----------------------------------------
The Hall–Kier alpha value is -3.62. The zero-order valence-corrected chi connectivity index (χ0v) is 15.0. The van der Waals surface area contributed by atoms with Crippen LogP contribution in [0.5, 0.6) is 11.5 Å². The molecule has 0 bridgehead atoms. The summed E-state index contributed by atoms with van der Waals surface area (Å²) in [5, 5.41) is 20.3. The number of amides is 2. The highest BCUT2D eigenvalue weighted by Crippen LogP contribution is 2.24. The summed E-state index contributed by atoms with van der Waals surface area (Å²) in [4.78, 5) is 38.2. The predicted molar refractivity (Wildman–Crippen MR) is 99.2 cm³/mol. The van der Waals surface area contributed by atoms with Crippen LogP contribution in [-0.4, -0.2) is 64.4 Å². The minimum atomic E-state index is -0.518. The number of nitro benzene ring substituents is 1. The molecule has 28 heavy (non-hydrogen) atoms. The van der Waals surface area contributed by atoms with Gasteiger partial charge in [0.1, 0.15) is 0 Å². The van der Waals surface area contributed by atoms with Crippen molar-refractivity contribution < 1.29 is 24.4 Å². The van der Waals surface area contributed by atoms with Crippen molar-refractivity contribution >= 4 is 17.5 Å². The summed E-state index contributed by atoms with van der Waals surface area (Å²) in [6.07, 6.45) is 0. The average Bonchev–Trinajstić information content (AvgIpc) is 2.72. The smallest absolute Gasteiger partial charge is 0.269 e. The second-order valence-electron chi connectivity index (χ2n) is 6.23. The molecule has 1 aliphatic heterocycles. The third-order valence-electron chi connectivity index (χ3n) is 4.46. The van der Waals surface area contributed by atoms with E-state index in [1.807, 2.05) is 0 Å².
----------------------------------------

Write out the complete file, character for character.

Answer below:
The Hall–Kier alpha value is -3.62. The zero-order valence-corrected chi connectivity index (χ0v) is 15.0. The van der Waals surface area contributed by atoms with Crippen LogP contribution in [0.5, 0.6) is 11.5 Å². The molecule has 0 bridgehead atoms. The summed E-state index contributed by atoms with van der Waals surface area (Å²) in [5, 5.41) is 20.3. The number of amides is 2. The highest BCUT2D eigenvalue weighted by Crippen LogP contribution is 2.24. The summed E-state index contributed by atoms with van der Waals surface area (Å²) in [4.78, 5) is 38.2. The predicted molar refractivity (Wildman–Crippen MR) is 99.2 cm³/mol. The van der Waals surface area contributed by atoms with Crippen LogP contribution in [-0.4, -0.2) is 64.4 Å². The minimum atomic E-state index is -0.518. The number of nitro benzene ring substituents is 1. The molecule has 28 heavy (non-hydrogen) atoms. The van der Waals surface area contributed by atoms with Gasteiger partial charge in [0.1, 0.15) is 0 Å². The van der Waals surface area contributed by atoms with Crippen molar-refractivity contribution < 1.29 is 24.4 Å². The van der Waals surface area contributed by atoms with Crippen molar-refractivity contribution >= 4 is 17.5 Å². The summed E-state index contributed by atoms with van der Waals surface area (Å²) in [6.07, 6.45) is 0. The average Bonchev–Trinajstić information content (AvgIpc) is 2.72. The smallest absolute Gasteiger partial charge is 0.269 e. The second-order valence-electron chi connectivity index (χ2n) is 6.23. The molecule has 1 aliphatic heterocycles. The third-order valence-electron chi connectivity index (χ3n) is 4.46. The van der Waals surface area contributed by atoms with E-state index in [1.807, 2.05) is 0 Å².